so, what do you do with flowers?

Sunday, March 11, 2012

As you saw, my padre left some gorgeous flowers on my doorstep.  This was the perfect gift because...
A: flowers are one of my favorite things in the world
B: he got me un-arranged flowers (important, so that I can do them myself)
C: He got me flowers barely opened (most people go for the ones that are fully opened because they think that it's prettier, in reality those are about to die.)

Good job, padre.

So, in high-school (and as extra help on Valentine's and Mother's Day in college) I worked at the local florist.  It was one of my all-time favorite jobs (Delivering flowers is awesome. Who doesn't like getting flowers?  All you do is make people happy!) and gave me some seriously useful flower arranging skills.  I thought I'd take a few pictures documenting how I used those skills and arranged the flowers my dad gave me.

First thing to consider?  Your container.  You don't have to use a vase; you can use a drinking glass, mason jar, flower pot, a sugar bowl, etc.  In fact, in terms of proportion and scale, I think it's easier to create a "good" arrangement in the beginning if you're using something short and fat rather than a tall vase - but that's just my opinion.  Today I used an old trophy cup I found at Goodwill, it says "H. T. C. H. T. 1979" and I have no idea what that means, but it cost me $1.99, so I love it.
See?  There are hundreds of similar items for a couple bucks at your local thrift store.  I could probably use a little silver cleaner on it, but I kind of like the "aged" look it has.

An important preparation step is to take off any leaves on the bottom of the stem.  The rule is that there shouldn't be any leaves that touch the water in your container.  If leaves stay in water, they start to disintegrate and make your water really gross/smelly.  This also helps everything fit in the container properly.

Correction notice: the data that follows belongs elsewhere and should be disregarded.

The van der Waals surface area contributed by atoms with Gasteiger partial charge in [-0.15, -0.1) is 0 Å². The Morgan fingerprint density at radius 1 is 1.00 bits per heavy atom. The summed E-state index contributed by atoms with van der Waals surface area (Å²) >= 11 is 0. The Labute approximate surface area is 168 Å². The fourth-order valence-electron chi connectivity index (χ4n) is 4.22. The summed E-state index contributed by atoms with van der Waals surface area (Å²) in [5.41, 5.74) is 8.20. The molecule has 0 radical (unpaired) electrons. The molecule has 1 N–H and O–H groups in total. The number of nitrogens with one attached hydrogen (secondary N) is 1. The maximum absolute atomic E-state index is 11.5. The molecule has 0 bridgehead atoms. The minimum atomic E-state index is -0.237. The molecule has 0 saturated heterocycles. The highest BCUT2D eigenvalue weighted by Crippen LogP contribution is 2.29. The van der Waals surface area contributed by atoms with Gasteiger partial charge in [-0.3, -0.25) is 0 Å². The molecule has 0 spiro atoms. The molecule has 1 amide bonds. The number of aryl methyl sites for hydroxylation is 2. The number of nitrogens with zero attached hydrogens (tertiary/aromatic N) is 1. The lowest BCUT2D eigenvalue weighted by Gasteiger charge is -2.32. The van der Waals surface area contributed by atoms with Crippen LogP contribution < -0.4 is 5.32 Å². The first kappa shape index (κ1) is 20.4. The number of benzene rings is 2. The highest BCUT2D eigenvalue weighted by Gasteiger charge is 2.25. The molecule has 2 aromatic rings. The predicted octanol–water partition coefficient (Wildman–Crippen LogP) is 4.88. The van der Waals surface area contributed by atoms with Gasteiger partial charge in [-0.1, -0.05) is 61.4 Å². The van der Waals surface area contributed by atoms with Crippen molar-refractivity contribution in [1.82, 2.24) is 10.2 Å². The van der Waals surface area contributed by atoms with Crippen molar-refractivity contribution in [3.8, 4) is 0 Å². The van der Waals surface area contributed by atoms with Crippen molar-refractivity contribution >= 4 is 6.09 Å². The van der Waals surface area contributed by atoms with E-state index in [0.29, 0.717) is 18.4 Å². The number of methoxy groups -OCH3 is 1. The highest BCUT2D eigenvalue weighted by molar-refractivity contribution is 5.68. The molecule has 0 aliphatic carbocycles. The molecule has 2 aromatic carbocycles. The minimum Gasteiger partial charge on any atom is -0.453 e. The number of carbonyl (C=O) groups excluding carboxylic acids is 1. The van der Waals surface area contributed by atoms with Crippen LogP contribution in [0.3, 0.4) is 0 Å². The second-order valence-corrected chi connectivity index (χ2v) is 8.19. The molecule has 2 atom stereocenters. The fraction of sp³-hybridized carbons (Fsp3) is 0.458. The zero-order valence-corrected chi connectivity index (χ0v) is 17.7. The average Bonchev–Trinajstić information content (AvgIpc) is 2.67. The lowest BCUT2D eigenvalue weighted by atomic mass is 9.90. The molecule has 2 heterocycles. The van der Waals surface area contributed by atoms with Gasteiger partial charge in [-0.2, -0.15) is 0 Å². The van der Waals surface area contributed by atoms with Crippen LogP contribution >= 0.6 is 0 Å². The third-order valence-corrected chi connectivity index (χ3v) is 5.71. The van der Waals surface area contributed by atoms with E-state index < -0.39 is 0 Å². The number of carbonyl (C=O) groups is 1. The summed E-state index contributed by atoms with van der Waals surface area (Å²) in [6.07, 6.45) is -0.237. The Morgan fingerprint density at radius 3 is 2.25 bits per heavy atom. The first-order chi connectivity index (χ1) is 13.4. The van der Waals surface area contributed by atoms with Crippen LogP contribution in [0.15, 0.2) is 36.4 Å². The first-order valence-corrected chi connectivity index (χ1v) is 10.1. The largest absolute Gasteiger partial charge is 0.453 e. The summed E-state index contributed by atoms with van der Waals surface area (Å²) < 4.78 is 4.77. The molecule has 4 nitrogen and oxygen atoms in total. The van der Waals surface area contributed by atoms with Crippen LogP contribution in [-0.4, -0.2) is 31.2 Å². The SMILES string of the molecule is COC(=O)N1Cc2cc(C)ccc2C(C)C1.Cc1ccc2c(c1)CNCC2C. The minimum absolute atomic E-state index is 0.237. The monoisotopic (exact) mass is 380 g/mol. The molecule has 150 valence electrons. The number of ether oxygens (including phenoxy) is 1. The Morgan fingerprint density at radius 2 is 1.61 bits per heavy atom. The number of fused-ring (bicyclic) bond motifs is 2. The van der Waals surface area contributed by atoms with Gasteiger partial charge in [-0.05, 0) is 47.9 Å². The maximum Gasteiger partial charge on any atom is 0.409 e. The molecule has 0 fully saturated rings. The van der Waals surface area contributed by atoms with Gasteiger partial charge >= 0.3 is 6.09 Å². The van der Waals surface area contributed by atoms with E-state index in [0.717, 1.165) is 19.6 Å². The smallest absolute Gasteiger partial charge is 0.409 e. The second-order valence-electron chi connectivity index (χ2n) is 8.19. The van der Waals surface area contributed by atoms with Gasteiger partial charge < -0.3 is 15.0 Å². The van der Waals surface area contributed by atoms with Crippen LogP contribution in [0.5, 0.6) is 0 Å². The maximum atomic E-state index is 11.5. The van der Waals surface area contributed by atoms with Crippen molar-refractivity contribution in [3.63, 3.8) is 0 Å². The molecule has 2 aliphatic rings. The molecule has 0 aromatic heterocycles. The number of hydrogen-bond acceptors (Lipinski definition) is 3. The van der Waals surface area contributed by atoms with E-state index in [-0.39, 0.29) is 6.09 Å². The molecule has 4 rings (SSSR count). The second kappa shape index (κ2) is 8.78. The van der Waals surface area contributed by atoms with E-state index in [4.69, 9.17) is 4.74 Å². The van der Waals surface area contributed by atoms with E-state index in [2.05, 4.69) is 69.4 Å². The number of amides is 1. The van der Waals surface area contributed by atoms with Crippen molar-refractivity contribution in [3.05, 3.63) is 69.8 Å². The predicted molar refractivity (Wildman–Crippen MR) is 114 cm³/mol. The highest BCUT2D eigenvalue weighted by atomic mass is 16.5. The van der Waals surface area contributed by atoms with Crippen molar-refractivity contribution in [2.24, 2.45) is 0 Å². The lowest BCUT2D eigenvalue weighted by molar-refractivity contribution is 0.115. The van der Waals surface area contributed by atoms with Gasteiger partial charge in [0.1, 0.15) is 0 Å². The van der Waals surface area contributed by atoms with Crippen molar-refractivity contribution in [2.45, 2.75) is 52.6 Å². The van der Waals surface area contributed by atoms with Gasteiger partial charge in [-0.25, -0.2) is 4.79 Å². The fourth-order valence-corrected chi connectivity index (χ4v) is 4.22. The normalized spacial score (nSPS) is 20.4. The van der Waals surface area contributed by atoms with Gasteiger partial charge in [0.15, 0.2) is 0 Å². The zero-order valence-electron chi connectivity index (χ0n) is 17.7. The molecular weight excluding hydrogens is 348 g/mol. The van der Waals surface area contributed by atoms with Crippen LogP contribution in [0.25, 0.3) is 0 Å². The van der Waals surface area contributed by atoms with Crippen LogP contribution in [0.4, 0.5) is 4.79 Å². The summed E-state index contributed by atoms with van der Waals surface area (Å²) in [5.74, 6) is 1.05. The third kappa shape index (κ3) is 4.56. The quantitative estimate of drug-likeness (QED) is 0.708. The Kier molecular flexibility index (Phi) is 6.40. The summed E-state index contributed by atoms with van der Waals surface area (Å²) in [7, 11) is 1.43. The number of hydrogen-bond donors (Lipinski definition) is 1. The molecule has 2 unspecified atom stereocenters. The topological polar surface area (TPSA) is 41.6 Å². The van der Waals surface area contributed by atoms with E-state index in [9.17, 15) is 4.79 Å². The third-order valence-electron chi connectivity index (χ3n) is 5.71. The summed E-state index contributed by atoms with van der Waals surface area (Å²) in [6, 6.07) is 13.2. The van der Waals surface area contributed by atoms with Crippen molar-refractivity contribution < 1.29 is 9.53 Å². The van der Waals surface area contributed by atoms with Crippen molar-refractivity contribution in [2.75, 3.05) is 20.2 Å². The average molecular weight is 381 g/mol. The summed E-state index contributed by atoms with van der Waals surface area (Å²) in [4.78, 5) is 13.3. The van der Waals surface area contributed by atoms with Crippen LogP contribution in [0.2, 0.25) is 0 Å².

Then, you want to put the container you're using on the edge of the counter or table you'll work on.  (Or in my case, the stove... Why did I do that again?)  You'll place the flower (outside of the vase) at the height you want it in the final arrangement.
Doing this lets you know where to cut the stem.  With a normal vase or container, you'd cut it just at the edge of the counter top (or stove in my case), since I was using a footed container, I simply cut it at the bottom of the cup.  This is a really important step, because if you don't, you're just cutting blind.  If you cut a flower too long, well, fine... You just shorten it a bit.  If you cut it too short, however, you're kind of screwed.

You always should cut the end of a flower stem at as much of an angle as you can.  This gives the stem as much open surface area as possible to soak up the water.
Even if you're using flowers that you don't want to shorten, make sure you trim the ends just a bit.  You need to angle them like I've shown and you want to cut off  the end.  It has died between being harvested and ending up in your hands and it won't soak up water as effectively as you need it to.

With these flowers and the trophy cup I used, I went with short and round arrangement.  This will be easier to keep proportional and even than a tall, thin shape.
If you feel nervous about arranging your own flowers (as opposed to letting the florist do it) I'd go with a single type of flower.  Create a tight, even, round arrangement and it'll look chic and effortless.   If you want to do multiple kinds of flowers, I'd pick them yourself.  Those "mixed bouquets" that the grocery store sells aren't going to be the freshest (were each of those kinds of flowers picked on the same day?) and going to be full of less than desirable flowers.   If you want a variety, get a main flower with an interesting shape (I love peonies and ranunculas) and a filler flower or greenery with some fullness (those are invaluable for filling in the holes) in complementing colors.  If you pick colors with some similarity, it's easier to keep things even and balanced. (i.e. never worrying, "I need to put some more filler on this side, but I already have too much of that color over there.")

Like I said earlier, the smart way to buy flowers is to get barely opened ones (good job, padre.)  Of course, if you need flowers for a specific event, then you'll want to buy them looking perfect, but flowers that aren't fully opened still have a gorgeous sculptural quality to them.  This gives you more time with them (duh) but also a little more flexibility.   With these flowers, for instance, after they start to open, they'll be too big for the base they're in now, so I'll have to divide them up.  I'll probably use a little sugar bowl I found at (wait for it...) a thrift store for a couple of bucks.
Then, I get two arrangements for the price of one.

This has been a ridiculous 885 words about flower arranging.. but!  It's something that people are scared to do themselves and that's just ridiculous.


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